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Thursday, 6 May 1993
Page: 263

Mr CAMPBELL (11.51 a.m.) —I must admit I came to this debate unprepared but what I want to do is talk about what I see as Australia's greatest challenge. I actually wrote a paper on this some time ago. Australia has faced many challenges in the past. I guess the first great challenge this nation faced was the First World War when arguably the First and Second AIF constituted the greatest soldiers this nation has ever seen. Many were slaughtered and that denied to Australia a lot of the leadership that should have been here for the development of this country.

  It is interesting to reflect when people try to divide history and divide a culture that the First and Second AIF contained in their ranks many soldiers who were actually born in the United Kingdom. In fact, at Gallipoli, where Australia performed enormously well, one-third of our soldiers were born in the United Kingdom. It is also not widely known or recognised in Australia that the losses suffered by Britain in that battle were twice as high as ours. That was a great loss to Australia because it took away the leadership that should have been here after the war. I believe it was one of the greatest losses we have ever suffered.

  The next great challenge we faced was the Depression where we had massive unemployment. A third of the work force was unemployed in this country. I think the third challenge was undoubtedly the Second World War. The fourth challenge, while not being as visible, will probably be more important to the future character of this nation than any of the other three. I refer to the coming battle between the nationalists and the internationalists.

  One of the sad things is that those who often pose as nationalists are in fact internationalists who are seeking to tie us to treaties with other nations. They seek to lock us into international obligations which are primarily not in the interests of Australia or, I might add, the interests of the Australian people.

  I think there are men of honour on both sides. There are people on the internationalist's side who truly feel that Australia has no other option other than to lock itself into being a part of something else. This is a continuation of the cultural cringe. This harks back to our first great conflict, the First World War, when we lost that strata of leadership. Prior to the First World War this view did not exist in Australia. This was a proud nation, this was a nation where the Australian tail used to wag the British dog. Foreign policy in this part of the world was made by Australia.

  An example of that, of course, is Mabo. It was not Britain that annexed the Murray Islands. Britain wanted nothing to do with them. They were annexed by the State of Queensland in 1859. It was done against the wishes of the British. They simply went along with it because Australia demanded it. Quite clearly the Murray Islanders are of a different culture to Australian Aborigines. They are a Melanesian culture and in the Melanesian culture there is a history of land tenure.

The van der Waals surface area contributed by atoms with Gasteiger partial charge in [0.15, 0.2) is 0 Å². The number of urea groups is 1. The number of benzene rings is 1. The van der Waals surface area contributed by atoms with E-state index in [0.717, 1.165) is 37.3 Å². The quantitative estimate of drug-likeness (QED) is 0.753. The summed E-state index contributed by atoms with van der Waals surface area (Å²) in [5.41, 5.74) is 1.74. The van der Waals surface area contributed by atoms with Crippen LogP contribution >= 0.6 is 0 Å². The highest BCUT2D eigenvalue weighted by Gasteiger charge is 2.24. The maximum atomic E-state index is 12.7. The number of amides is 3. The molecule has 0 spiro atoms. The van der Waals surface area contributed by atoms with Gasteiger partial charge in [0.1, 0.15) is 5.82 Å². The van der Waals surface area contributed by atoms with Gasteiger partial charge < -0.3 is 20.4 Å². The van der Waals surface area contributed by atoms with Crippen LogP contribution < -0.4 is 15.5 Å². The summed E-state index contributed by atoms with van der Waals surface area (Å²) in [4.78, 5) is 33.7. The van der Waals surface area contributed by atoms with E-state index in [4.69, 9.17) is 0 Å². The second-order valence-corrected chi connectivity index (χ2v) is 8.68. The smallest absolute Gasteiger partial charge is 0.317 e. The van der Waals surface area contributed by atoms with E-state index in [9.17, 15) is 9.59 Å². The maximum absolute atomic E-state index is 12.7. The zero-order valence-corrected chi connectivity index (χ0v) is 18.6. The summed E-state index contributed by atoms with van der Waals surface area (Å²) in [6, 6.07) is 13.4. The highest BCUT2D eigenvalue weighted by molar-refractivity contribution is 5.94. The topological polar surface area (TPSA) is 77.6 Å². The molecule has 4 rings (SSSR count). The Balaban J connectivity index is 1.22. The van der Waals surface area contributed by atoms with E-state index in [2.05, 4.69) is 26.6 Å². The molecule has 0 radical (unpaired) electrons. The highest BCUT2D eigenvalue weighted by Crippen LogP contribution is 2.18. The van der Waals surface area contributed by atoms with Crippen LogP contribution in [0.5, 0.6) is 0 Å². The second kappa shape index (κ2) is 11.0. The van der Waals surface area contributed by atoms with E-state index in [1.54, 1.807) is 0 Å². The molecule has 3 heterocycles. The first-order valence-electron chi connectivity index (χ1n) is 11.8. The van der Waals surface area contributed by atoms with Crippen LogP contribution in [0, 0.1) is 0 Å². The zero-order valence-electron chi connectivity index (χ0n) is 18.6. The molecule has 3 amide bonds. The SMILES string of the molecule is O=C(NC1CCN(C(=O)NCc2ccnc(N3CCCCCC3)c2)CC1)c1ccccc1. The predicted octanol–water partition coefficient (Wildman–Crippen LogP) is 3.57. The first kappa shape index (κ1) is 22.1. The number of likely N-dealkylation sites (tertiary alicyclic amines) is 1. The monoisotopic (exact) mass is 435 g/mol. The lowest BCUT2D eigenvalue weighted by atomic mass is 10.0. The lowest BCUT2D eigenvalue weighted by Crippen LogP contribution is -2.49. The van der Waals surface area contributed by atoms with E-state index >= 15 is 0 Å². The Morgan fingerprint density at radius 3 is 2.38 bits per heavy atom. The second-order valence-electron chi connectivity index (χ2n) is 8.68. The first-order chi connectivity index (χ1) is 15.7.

I take issue with a lot of the evidence given in the Mabo case. I think it was probably fairly suspect. The concept of terra nullius did not mean there were no people in Australia. That is a nonsense, of course there were people here. But everywhere the British went, be it New Zealand, Malaysia, India, North America or Fiji, they signed treaties with the natives.

  They signed treaties because that was their modus operandi. That has its own problems, and we have seen those in North America and New Zealand, but that was the way they operated. The instruction to governors-general in Australia was always to sign treaties. The reason they did not was that there was no structure under which to sign them.

  It is also true that, in large parts of this nation, there was simply no Aboriginal habitation. I was involved in the opening of the Nullarbor, the last great pastoral development Australia will ever see; there will never be another one. When I went to that area in 1960, there were no kangaroos on the Nullarbor, for the same reason that there had been no Aboriginal habitation—because there was no water. Within four years of putting the bores down on the Nullarbor, a man could shoot 100 kangaroos a night. In the late 1970s, to survive, I did so.

  I believe that, if we are to have a truly independent Australia, we must have full employment in this country. We cannot have full employment without industry policy. Anyone who tells people that we can have jobs for our kids without manufacturing in this country is simply lying or, of course, stupid. They are not mutually exclusive; they could be both. I believe that we have to look very carefully to this manufacturing industry, and it has to be recreated in Australia.

  The problem we have in Australia today is simply this: as the economy improves—and it is always going to be cyclical in nature—immediately there is wealth in the community it is used to suck in imports because there is no manufacturing capacity in Australia. We can ask ourselves why. Both political parties must take blame for the reason. In the days of Malcolm Fraser the exchange rate was kept artificially high, which simply drove manufacturing industry to the wall. We had years of irrational high-tariff policies. I am not a high-tariff protectionist, but I do believe in the support of Australian industry.